There has been a disturbing trend in spirituality and religion that needs to be addressed. That trend is the negation of mental health concerns among people who are affiliated with a religion or a spiritual tradition. This topic is close to my heart, because I am both a spiritual practitioner and work as a post-doctoral fellow within the field
of Clinical Psychology. What I have witnessed repeatedly among some spiritual people and religious people is that they will misinterpret serious mental health issues as being the result of one or more of the following: bad karma, negative energy, psychic vampires, the attachment of a malevolent being, demonic possession, a preordained “spiritual contract”, or “a lesson” meant to further spiritual enlightenment. What is worse is that instead of seeking psychotherapeutic intervention, these same individuals will resort to remedies that are inappropriate, irrelevant, and insufficient.
Why do some people who are affiliated with a religion or a spiritual tradition eschew mental health care, even when they have a mental health diagnosis? The answers vary. For some individuals, they may be afraid that their religious or spiritual beliefs may be pathologized. Furthermore, some people may believe that seeking psychotherapy and other forms of mental health treatment, will invalidate their faith or the power of divine intercession. Finally, given the emphasis on maintaining piety and moral rectitude in religion and positive energy in spirituality, a number of religious and spiritual people erroneously think that their sin and negativity are to blame for having a mental health diagnosis. So, in response they suppress their emotions, punish themselves for not being more holy or awakened, and pretend to be alright. This never truly heals the symptoms of poor mental health. Instead it can lead to shame, secrecy, maladaptive coping mechanisms, and the worsening of symptoms.
To be absolutely frank, I am fucking tired of seeing people struggle to function and find the will to live only to have their sacred communities ignore their deteriorating condition until it is too late. We deserve better than that and we can do better than that. And it starts by knowing what course of action to take. If you know or suspect someone in your religious or spiritual community (whether online or offline) is struggling to cope with a mental health issue, please validate their experience and let them know that they are not alone and they have support, as well as resources. Furthermore, talk to this person about seeking therapy from a qualified mental health professional in their area. If you do not know how to go about that search, you could start by helping them to look online for psychotherapists in their city or the surrounding area. You could also help them search for national or local counseling and psychological association websites, which usually contain directories for mental health professionals. You could help them ask their health insurance company (if they have coverage) what mental health professionals in the area take their insurance. Finally, you could help them ask their physician for a possible referral to a mental health professional. For more information about searching for qualified mental health professionals, please refer to these links from the American Psychological Association (https://www.apa.org/helpcenter/choose-therapist) and Kristin Wong from The Cut (https://www.thecut.com/2017/12/a-beginners-guide-to-finding-the-right-therapist.html). Please note that these articles are geared towards readers within the United States. Therefore, they may not cover pertinent details regarding mental health services in other countries.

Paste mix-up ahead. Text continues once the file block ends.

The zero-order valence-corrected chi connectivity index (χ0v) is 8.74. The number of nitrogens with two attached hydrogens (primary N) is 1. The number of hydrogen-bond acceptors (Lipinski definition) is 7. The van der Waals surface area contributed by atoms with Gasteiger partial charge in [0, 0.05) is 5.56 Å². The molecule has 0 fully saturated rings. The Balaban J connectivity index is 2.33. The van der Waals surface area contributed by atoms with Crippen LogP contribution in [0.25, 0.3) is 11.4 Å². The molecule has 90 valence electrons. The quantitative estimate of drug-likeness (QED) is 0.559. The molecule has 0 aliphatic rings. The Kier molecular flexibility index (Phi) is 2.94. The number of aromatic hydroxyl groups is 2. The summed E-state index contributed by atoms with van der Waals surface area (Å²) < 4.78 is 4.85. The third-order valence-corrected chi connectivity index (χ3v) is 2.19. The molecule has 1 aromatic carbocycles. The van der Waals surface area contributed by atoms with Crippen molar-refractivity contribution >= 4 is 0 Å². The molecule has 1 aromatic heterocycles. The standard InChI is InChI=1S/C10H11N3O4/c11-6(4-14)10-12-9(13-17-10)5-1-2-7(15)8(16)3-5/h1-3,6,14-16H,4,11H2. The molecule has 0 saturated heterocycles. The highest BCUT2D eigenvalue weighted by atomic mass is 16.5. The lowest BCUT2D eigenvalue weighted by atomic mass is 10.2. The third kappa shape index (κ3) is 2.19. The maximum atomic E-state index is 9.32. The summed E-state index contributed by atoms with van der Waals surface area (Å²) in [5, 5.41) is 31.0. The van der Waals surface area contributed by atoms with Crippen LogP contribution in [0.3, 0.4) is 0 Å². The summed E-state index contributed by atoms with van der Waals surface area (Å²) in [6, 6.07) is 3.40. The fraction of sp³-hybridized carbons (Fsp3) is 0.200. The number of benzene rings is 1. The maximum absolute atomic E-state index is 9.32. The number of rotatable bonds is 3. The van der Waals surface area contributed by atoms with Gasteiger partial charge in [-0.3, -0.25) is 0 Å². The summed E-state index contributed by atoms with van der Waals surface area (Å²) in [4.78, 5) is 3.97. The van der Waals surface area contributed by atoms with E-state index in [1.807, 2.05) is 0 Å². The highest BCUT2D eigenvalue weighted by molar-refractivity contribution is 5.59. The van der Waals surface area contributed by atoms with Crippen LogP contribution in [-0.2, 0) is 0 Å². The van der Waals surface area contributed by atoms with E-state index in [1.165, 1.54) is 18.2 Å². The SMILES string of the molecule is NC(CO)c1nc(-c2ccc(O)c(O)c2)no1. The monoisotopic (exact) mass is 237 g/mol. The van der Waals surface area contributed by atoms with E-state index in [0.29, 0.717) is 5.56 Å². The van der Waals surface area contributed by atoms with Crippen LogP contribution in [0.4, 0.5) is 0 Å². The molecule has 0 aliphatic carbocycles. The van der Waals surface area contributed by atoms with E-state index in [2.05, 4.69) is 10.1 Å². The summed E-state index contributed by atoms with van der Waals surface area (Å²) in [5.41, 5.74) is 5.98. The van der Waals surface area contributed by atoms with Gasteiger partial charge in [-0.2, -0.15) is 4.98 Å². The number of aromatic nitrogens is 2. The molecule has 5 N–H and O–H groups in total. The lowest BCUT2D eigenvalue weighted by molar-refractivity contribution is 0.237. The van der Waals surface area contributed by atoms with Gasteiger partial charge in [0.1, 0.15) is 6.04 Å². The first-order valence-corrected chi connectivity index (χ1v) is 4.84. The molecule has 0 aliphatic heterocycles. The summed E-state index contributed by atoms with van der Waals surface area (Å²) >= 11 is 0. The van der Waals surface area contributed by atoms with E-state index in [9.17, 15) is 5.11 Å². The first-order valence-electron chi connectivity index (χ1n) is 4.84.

Alternatively, if you know or suspect that someone in your religious or spiritual community (whether online or offline) is at imminent risk of suicidality or homicidality you can do the following: call your country’s emergency number (e.g., in the US you can call 911), call or go to the nearest emergency department, and contact your local/national suicide prevention number (e.g., in the US this includes the National Crisis Textline Number [i.e., text HOME to 741741] and the National Suicide Prevention Lifeline Number [1-800-273-8255]).
Lastly, if you suspect or know that anyone within your religious or spiritual community (whether online or offline) is being abused or neglected (particularly children, adolescents, older adults, and disabled individuals), you could do the following: call your country’s Child Protective Services or an equivalent, call your country’s Adult Protective Services or an equivalent, call your country’s emergency number, or call your local law enforcement agency.
For clarification, I am not casting aspersions against the enrichment, solace, and healing that can be found in religion and spirituality. What I am saying is that religion and spirituality cannot be the salves to heal all wounds. Just as one would not use prayer in lieu of surgery for a broken leg, one would not use the invocation of love and light to treat Bipolar I Disorder. You can hold on to your sacred practice and beliefs, while also seeking psychotherapeutic intervention. This is an ongoing conversation that does not begin and end with a single blog post. But, what I sincerely hope is that it will begin to empower religious/spiritual people with the awareness and motivation to do something more than send healing thoughts and prayers or be silent, when they can tell that someone is in a poor state of mental health.
Thank you to Mimi Bonhomme. Our conversations inspired this post. And thank you for reading.
Photo Credit: Photo by Sydney Sims on Unsplash